Advertisement

Global private higher education: an empirical profile of its size and geographical shape

  • Daniel C. Levy
Article

Abstract

Societies’ relative use of private and public services is an abiding and significant issue of scholarly and policy interest. For higher education, however, there has hitherto been no comprehensive dataset and, accordingly, no extensive, reliable analysis of the private-public distribution. As this article provides both the dataset and the analysis, it allows us to discover both the size and geographical shape of global private higher education. Having grown greatly for decades, the private sector now holds a third (32.9%) of the world’s total higher education enrollment. We find striking patterns of concentration and dispersion. The several largest country systems account for much of the private enrollment but, simultaneously, private sectors now exist in all but a few systems; a stunning 97.6% of the world’s present enrollment is in systems with dual-sector provision. Societies no longer rely exclusively on public provision. We discover too that private enrollment concentrates mostly in developing regions, though it is noteworthy in developed regions as well. Asia and Latin America are the twin giants but in all regions, at least 10% of students are in the private sector.

Keywords

Private Public Global Regional Sectors 

References

  1. ADB. (2012). Private higher education across Asia. Mandaluyong City, Philippines: ADB.Google Scholar
  2. Bjarnason, S. (2009). A new dynamic: private higher education. Paris: UNESCO.Google Scholar
  3. Buckner, E. (2017). The worldwide growth of private higher education: cross-national patterns of higher education institution foundings by sector. Sociology of Education, 90(4), 296–314.CrossRefGoogle Scholar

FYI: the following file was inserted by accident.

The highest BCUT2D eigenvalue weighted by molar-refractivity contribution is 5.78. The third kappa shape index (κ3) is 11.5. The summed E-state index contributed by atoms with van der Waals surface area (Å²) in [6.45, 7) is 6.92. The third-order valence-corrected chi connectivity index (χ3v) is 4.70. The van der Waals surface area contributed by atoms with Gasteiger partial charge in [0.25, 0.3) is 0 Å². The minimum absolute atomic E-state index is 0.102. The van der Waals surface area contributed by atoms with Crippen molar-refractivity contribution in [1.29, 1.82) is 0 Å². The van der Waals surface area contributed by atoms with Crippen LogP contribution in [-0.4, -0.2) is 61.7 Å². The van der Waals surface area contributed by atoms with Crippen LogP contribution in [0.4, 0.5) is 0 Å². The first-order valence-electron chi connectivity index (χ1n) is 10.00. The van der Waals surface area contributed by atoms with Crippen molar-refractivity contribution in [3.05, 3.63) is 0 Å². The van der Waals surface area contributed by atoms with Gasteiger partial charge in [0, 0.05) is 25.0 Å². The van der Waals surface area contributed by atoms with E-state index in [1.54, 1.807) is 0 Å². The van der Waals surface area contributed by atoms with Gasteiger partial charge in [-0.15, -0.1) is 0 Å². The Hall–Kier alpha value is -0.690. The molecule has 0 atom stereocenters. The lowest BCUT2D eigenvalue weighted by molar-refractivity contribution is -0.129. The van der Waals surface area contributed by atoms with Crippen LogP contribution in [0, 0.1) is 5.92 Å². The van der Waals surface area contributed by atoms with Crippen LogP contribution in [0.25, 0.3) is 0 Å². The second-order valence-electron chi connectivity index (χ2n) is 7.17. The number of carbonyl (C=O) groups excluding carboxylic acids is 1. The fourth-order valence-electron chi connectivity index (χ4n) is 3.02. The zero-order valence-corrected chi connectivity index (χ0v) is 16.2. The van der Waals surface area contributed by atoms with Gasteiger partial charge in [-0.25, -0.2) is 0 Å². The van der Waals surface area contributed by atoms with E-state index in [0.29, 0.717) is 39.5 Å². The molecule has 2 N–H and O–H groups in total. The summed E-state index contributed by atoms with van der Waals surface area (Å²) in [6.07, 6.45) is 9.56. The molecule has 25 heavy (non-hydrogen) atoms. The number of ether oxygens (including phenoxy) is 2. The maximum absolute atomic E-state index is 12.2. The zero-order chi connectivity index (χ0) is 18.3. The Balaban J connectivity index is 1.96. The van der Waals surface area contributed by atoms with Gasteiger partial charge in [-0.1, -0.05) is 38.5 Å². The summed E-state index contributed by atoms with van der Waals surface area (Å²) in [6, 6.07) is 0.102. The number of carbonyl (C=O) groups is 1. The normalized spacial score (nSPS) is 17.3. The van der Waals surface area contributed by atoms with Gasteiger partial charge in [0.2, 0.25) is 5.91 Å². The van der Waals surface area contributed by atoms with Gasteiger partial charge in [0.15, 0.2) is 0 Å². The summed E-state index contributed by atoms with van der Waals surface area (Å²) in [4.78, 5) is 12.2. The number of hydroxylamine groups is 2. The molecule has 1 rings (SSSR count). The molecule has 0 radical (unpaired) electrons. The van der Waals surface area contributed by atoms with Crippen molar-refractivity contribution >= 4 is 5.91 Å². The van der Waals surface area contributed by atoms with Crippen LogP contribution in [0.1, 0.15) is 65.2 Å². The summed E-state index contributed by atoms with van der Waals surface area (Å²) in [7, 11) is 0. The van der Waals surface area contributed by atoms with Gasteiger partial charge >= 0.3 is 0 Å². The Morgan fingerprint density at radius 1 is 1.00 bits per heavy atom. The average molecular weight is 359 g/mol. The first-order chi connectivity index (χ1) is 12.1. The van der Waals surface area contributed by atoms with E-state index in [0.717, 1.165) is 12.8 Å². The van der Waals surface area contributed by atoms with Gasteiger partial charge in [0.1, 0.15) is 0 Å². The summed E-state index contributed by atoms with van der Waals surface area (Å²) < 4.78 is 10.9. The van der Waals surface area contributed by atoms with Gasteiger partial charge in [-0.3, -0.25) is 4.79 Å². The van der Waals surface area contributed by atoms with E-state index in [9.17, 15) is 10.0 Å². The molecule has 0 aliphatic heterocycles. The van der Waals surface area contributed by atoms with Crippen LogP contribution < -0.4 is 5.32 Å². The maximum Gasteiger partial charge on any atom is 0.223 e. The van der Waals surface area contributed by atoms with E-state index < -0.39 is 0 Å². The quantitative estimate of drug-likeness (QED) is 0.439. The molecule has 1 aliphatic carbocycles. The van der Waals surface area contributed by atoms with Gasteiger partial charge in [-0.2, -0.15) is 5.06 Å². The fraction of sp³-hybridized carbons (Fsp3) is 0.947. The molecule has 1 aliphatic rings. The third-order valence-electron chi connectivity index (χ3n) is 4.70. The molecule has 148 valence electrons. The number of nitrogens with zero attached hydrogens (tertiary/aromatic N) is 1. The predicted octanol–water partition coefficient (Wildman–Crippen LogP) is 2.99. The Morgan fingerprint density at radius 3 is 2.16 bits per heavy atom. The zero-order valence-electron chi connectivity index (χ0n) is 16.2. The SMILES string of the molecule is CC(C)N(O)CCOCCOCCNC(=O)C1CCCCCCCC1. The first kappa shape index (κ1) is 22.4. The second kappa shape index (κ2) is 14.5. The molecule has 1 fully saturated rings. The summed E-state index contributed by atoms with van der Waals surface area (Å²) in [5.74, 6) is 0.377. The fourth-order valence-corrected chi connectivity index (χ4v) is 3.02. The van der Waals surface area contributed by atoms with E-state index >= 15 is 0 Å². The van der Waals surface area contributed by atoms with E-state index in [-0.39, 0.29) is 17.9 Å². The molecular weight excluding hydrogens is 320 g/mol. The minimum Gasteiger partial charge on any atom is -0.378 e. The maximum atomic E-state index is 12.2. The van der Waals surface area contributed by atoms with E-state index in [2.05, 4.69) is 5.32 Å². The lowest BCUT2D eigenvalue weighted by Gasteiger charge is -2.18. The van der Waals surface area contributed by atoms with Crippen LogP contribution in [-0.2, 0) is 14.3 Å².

4. Geiger, R. L. (1986). Private sectors in higher education. Ann Arbor: University of Michigan Press.CrossRefGoogle Scholar
  5. Hunt, S., Callender, C., & Parry, G. (2016). The entry and experience of private providers of higher education in six countries. London: Centre for Global Higher Education.Google Scholar
  6. Jamshidi, L., Arasteh, H., NavehEbrahim, A., Zeinabadi, H., & Rasmussen, P. D. (2012). Developmental patterns of privatization in higher education. Higher Education, 64(6), 789–803.CrossRefGoogle Scholar
  7. Joshi, K. M., & Paivandi, S. (2015). Private higher education. New Delhi: B. R. Publishing Corporation.Google Scholar
  8. Kinser, K., Levy, D. C., Silas, J. C., Bernasconi, A., Slantcheva, S., Otieno, W., … Lasota, R. (2010). The global growth of private higher education. CA: Wiley.Google Scholar
  9. Kwiek, M. (2017). De-privatization in higher education. Higher Education, 74(2), 259–281.CrossRefGoogle Scholar
  10. Levy, D. C. (1986). Higher education and the state in Latin America: private challenges to public dominance. Chicago: University of Chicago Press.Google Scholar
  11. Levy, D. C. (1992). Private institutions of higher education. In B. R. Clark & G. Neave (Eds.), The encyclopedia of higher education (Vol. 2, pp. 1183–1195). New York: Pergamon Press.Google Scholar
  12. Levy, D. C. (2013). The decline of private higher education. Higher Education Policy, 26, 25–42.CrossRefGoogle Scholar
  13. Mabizela, M. (2007). Special issue: private surge amid public dominance. In M. Mabizela, D. C. Levy, & W. Otieno, (Eds.), (Vol. 5). Senegal: Journal of Higher Education in Africa/ Revue de l’Enseignement Superieur En Afrique.Google Scholar
  14. Marginson, S. (2007). The public/private divide in higher education: a global revision. Higher Education, 53(3), 307–333.CrossRefGoogle Scholar
  15. Powell, W. W., & Steinberg, R. (Eds.). (2006). The nonprofit sector: a research handbook (2nd ed.). New Haven: Yale University Press.Google Scholar
  16. Shah, M., & Nair, C. S. (2016). A global perspective on private higher education. Cambridge: Elsevier Chandos Publishing.Google Scholar
  17. Shils, E. (1973). The American private university. Minerva, 11(1), 6–29.CrossRefGoogle Scholar
  18. Slantcheva, S., & Levy, D. C. (Eds.). (2007). Private higher education in post-communist Europe (1st ed.). New York: Palgrave Macmillan.Google Scholar
  19. Teixeira, P., Landoni, P., & Gilani, Z. (2017). Rethinking the public-private mix in higher education. Rotterdam: Sense Publishers.CrossRefGoogle Scholar

Copyright information

© Springer Science+Business Media B.V., part of Springer Nature 2018

Authors and Affiliations

  1. 1.Department of Educational Policy & LeadershipSUNY AlbanyAlbanyUSA

Personalised recommendations